What sanctions is Russia currently facing?
Restrictions can be divided into economic, political, and travel. The European Union and the United States prevented Russia from importing advanced technology or weapons. Selected Russian companies and banks cannot raise capital in the West, and the Russian state is not allowed to sell newly issued government bonds there. In addition, domestic banks are not allowed to trade with their Western counterparts in dollars, euros, pounds or Japanese yen. In addition, the anti-Putin coalition cut selected Russian banks from the SWIFT banking system, freezing about half of the foreign exchange reserves held by the Russian Central Bank in Western countries.
The sanctions have also affected several hundred Russian businessmen and politicians, including President Vladimir Putin and his Foreign Minister Sergei Lavrov. Jim and other people on the EU sanctions list, along with the United States, have frozen their assets on their soil. Selected Russian officials are also prohibited from traveling to the European Union and the United States.
The only exception is Putin and Lavrov traveling to the European Union so that they can participate in possible peace negotiations. In addition, the European Union has already closed its entire airspace to Russian Airlines aircraft. Restrictions on reciprocal trade and sanctions against selected persons also apply to Belarus, which helps the Russian Federation advance towards Ukraine.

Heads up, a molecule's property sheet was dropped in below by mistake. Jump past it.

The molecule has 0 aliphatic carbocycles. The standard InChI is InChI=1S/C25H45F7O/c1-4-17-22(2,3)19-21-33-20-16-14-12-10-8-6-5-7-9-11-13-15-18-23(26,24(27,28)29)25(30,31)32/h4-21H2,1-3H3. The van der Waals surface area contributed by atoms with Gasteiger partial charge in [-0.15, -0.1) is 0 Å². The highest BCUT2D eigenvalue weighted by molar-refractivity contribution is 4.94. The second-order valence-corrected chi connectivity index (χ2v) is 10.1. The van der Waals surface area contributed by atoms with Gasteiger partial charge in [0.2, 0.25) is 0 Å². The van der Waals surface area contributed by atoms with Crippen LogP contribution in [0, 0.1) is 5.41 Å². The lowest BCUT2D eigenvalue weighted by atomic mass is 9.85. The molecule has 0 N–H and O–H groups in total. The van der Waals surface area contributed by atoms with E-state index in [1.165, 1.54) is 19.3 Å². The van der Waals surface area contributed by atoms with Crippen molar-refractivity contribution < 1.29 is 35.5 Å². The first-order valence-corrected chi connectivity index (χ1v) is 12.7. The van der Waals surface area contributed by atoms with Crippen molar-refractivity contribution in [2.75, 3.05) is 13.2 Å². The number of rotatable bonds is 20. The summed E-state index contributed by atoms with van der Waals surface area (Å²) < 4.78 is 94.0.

What does freezing of Russian state reserves mean?
This is one of the most powerful measures taken by the West against Moscow. Before the attack on Ukraine, the Russians had been amassing large foreign exchange reserves for several years, which now amount to $643 billion. This amount served as a cushion against retaliatory economic actions of Western countries. But now Russia cannot use more than $300 billion of this amount because it is frozen in Western countries where it is owned by the Russian Central Bank.
As a result, the Russian ruble fell by tens of percent on Monday. So far, the Russian Central Bank has kept its feet, mainly by selling Western currencies. But he can no longer actually use this tool. Despite the efforts of central bankers to support the ruble in a different way, economists estimate that it will continue to weaken significantly. The Russians are now trying to get access to dollars and other Western currencies. However, due to the embargo on Russia, it is likely that they will soon become a rare commodity.
Of course, due to the sharp weakness, there is no interest in the ruble now. So economists predict that Russia may eventually offer limited convertibility to its currency, which is already in effect. “In this case, it would be a return to the communist era, when the ruble was
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